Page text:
Everyone recognised the profound changes induced by SMAC technologies and e-commerce over the past two decades. Most have made the shift to the cloud for scalability and agility, and they've embraced mobile apps for both internal and external use. But here's the catch: old legacy systems are still holding back progress. The need to "clean house" before experimenting with new techniques is paramount to realising true value.

The key to successful innovation over the years has been a focus on business problems and the needs of customers. The impact of digital on the outside world is clear, with shifts to e-channels the norm in everything from shopping to government services and online banking. Designing organisations around the ‘digital voice of the customer’ has helped break down cultural and organisational barriers.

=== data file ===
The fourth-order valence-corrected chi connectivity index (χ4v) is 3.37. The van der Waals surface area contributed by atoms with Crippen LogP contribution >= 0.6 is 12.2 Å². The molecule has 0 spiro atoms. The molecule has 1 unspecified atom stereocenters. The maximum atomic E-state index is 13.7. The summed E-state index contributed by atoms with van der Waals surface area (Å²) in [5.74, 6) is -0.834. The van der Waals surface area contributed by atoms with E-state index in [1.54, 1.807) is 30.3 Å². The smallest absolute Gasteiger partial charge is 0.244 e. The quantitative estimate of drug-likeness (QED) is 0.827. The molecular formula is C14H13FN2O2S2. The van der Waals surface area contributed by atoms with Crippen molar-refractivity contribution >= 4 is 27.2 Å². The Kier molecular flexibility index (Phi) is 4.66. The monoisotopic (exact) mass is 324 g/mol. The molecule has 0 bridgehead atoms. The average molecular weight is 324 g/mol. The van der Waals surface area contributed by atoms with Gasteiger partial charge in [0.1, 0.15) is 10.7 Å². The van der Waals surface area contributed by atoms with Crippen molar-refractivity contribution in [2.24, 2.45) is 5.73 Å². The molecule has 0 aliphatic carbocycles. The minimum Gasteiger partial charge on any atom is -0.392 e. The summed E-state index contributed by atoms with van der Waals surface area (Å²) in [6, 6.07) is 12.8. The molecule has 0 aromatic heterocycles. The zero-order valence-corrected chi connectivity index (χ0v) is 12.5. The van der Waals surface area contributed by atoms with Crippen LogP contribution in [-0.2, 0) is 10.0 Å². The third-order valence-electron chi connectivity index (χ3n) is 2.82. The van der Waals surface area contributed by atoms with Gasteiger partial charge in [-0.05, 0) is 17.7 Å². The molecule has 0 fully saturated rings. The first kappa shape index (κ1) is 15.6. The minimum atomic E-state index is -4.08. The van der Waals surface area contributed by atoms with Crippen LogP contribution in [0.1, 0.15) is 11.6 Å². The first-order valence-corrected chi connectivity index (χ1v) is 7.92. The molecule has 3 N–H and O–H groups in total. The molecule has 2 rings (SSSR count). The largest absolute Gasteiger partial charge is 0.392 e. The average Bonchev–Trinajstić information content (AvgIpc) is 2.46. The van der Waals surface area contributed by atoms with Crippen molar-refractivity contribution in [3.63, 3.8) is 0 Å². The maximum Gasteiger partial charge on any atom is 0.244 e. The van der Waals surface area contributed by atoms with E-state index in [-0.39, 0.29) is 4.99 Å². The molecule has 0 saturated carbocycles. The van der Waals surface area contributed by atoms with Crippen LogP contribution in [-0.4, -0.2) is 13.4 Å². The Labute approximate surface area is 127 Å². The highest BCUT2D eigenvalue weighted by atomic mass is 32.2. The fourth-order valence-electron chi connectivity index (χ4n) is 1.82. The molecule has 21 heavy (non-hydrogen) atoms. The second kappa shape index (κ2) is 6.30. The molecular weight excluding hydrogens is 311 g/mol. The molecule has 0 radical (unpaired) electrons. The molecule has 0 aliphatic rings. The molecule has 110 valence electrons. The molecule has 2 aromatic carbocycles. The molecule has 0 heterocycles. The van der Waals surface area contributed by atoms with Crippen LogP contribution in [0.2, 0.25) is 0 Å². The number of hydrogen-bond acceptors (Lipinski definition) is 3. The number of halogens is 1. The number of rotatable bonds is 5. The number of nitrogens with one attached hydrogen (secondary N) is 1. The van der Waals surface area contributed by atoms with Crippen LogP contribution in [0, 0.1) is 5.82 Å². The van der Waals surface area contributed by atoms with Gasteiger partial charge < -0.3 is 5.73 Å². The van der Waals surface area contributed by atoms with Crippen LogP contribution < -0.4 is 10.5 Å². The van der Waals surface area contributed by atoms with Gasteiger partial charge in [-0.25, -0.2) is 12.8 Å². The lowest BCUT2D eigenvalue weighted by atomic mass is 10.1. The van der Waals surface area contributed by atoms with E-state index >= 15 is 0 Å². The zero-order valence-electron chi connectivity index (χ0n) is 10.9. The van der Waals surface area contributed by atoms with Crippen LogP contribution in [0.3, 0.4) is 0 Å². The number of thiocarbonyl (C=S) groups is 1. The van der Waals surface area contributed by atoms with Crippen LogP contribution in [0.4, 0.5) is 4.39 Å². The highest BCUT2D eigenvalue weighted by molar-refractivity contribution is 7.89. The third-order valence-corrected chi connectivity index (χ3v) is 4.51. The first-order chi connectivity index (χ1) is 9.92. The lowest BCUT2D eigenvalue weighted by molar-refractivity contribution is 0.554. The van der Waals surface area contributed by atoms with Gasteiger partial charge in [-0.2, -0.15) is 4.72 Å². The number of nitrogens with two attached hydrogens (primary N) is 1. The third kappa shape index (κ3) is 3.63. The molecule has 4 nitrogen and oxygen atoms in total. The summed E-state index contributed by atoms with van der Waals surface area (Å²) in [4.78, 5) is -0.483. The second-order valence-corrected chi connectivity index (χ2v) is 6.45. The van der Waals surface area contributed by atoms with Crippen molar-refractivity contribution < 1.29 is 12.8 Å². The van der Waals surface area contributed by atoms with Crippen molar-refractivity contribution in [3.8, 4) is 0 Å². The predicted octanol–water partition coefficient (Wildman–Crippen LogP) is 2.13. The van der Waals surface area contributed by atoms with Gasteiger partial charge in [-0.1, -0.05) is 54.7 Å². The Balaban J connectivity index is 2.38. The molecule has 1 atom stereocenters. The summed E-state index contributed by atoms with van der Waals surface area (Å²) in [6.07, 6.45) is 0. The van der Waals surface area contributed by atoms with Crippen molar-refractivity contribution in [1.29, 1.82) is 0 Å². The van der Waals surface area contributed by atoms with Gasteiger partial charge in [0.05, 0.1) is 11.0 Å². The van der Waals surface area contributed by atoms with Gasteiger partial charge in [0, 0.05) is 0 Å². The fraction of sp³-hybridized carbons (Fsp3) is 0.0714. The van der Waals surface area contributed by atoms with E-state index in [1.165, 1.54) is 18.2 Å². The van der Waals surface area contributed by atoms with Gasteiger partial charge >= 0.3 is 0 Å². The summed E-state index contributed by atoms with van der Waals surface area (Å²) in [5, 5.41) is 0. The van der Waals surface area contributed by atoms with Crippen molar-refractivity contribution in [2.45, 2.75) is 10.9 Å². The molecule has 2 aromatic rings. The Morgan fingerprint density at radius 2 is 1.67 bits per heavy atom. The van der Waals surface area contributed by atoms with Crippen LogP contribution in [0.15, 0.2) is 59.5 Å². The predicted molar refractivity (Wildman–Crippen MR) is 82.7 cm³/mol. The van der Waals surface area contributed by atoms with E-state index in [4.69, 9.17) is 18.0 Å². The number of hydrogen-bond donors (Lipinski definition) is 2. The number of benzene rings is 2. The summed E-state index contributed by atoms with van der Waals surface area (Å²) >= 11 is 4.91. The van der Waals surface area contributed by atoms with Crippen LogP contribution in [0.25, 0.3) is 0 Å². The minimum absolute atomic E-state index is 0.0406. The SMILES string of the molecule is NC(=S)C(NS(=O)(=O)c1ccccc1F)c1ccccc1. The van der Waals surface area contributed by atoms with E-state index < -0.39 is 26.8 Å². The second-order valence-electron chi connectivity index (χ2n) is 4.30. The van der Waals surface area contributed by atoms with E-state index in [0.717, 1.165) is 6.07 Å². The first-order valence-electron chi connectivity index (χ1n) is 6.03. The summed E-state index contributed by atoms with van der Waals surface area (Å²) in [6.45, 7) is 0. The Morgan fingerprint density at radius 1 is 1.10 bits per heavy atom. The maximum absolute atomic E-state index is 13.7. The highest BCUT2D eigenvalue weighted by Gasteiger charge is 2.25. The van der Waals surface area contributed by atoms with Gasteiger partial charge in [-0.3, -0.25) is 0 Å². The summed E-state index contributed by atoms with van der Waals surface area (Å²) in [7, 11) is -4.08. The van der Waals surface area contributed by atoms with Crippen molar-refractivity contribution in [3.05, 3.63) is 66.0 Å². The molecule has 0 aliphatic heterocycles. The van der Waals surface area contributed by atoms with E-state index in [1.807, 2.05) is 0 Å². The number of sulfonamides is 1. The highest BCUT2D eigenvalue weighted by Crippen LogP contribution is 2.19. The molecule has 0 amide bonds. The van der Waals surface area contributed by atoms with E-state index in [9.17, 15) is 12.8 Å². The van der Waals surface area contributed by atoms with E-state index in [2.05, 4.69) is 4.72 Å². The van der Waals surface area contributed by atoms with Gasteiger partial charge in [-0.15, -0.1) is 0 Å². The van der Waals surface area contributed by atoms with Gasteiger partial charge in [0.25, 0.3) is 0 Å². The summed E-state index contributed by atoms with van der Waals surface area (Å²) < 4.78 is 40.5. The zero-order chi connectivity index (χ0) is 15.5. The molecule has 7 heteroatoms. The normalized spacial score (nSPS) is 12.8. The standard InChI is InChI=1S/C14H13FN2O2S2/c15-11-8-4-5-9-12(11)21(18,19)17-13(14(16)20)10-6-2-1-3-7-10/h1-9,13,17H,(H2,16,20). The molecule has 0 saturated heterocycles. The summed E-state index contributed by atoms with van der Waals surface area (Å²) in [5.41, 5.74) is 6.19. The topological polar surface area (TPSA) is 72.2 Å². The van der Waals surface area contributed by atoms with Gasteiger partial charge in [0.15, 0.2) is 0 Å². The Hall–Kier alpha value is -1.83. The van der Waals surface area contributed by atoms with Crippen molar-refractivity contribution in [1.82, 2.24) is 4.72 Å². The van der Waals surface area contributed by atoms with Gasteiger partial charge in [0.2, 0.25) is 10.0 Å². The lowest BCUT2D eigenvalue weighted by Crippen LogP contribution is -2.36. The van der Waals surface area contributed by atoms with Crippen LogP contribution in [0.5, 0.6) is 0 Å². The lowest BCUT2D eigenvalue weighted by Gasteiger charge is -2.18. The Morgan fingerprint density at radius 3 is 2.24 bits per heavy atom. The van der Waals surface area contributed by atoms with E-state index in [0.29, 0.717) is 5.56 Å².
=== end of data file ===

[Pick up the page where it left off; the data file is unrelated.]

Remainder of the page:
Are we reaching a pivot point?

Many of our delegates talked about the shifts happening in their business models and operations and the profound impact of these changes in the coming years. The takeaway is that organisations must reevaluate their core activities to adapt to the digital trends among their customers. This is especially true for traditional manufacturers who need to focus on solutions rather than just products. For example, new solutions are required to better support ageing populations in Pharma and Health.

Our discussion delved into risk mitigation, with CIOs and CTOs becoming increasingly involved in shaping and executing business strategies as digital technologies become business fundamentals. There was a question about whether boards are ready for these fundamental shifts in their organisations.

So, how ambitious are organisations?

In leveraging digital innovations, we considered two scenarios to test organisations' ambitions: modernising the existing setup by automating and innovating processes or launching startups that incorporate digital business models and architectures. 70-80% of attendees recognised that major business investments need to focus on modernisation, primarily reducing legacy systems and removing organisational silos.